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The Health Promotion Resource Center (HPRC) at Morehouse School of Medicine was established in 1988 under the Department of Community Health and Preventive Medicine with a grant from the Kaiser Family Foundation.  The primary goal was to develop a Health Promotion and Disease Prevention model for minority and other populations.

The philosophy of HPRC is that health promotion efforts are likely to be more successful in populations where the at-risk community is empowered to identify its own health concerns, develop its own prevention and/or intervention strategies, and form a decision-making coalition board to make policy decisions and identify resources for program implementation.

HPRC implements a Community Organization and Development model through the use of community organizers and other support staff.  The primary role of community organizers is to build coalitions in urban and rural communities. This enables them to become more self-sufficient and empowers them to address health and other problems as they see fit.

The process for achieving this involves:

  • The development of a demographic, socioeconomic and epidemiologic profile; community entry; 
  • The organization of a consumer-dominated board/coalition;
  • Incorporation and Nonprofit status;
  • The implementation of a Community Health Needs Assessment;
  • Resource Mobilization;
  • Planning and Programming;
  • The implementation of a Health Intervention Program.

Inherent in this process is the education of the coalition board and the transfer of management and operational skills for successful community-based programs. This is an ongoing process with participatory dialogue from the bottom up and the top down. It is through this type of exchange that HPRC has been able to develop training programs and provide technical assistance that is relevant and successful in preparing the coalition boards for their tasks.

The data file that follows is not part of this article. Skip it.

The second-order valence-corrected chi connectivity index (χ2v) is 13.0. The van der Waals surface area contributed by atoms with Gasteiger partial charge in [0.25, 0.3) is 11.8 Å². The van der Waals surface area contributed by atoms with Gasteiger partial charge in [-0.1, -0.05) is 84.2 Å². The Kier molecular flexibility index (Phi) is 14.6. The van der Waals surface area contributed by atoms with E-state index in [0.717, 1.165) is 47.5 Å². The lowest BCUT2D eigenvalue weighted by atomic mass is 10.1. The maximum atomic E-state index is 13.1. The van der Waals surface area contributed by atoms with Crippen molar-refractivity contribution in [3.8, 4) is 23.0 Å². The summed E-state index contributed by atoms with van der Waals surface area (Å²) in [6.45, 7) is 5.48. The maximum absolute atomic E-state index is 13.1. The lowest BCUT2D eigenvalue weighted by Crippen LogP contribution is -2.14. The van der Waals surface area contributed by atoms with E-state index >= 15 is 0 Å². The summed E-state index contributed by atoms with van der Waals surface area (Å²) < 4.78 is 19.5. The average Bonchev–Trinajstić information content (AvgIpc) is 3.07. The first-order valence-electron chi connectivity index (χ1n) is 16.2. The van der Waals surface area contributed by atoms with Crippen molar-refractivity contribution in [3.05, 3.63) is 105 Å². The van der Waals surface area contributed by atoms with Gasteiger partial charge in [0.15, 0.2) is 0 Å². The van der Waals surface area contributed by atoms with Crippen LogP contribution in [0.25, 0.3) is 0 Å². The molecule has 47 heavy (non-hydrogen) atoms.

The process of empowerment through the formation of coalitions for health promotion is a means of developing the problem-solving potential of communities so that they can become proactive instead of reactive on important health issues. It also enables historically disenfranchised individuals and communities to obtain access to and gain control of valued resources. This also implies that, through this process, resource allocation will be based on decisions made by those individuals who are affected by them.

Health promotion is an important strategy for improving the health of a community, thus improving the quality of life for the people of that community.

At HPRC, our staff has extended the commitment we made to our community through our work to urban and rural areas.  We follow the trends of our nation and propose to include implementing new initiatives as set forth by Healthy People 2010.  need for immediate attention, though we also continue to collaborate to provide prevention services, technical assistance, and evaluation to underserved communities in urban Georgia.  We are excited that HPRC has set standards for excellence in providing public health services that have encouraged other nonprofit, state and some private service providers, to want to collaborate with us to expedite our efforts to identify, increase coalition-building, and continue to provide quality care in underserved communities.  We particularly prefer to work in rural Georgia because of the lack of resources and the increasing need for immediate attention, though we also continue to collaborate to provide prevention services, technical assistance, and evaluation to underserved communities in urban Georgia.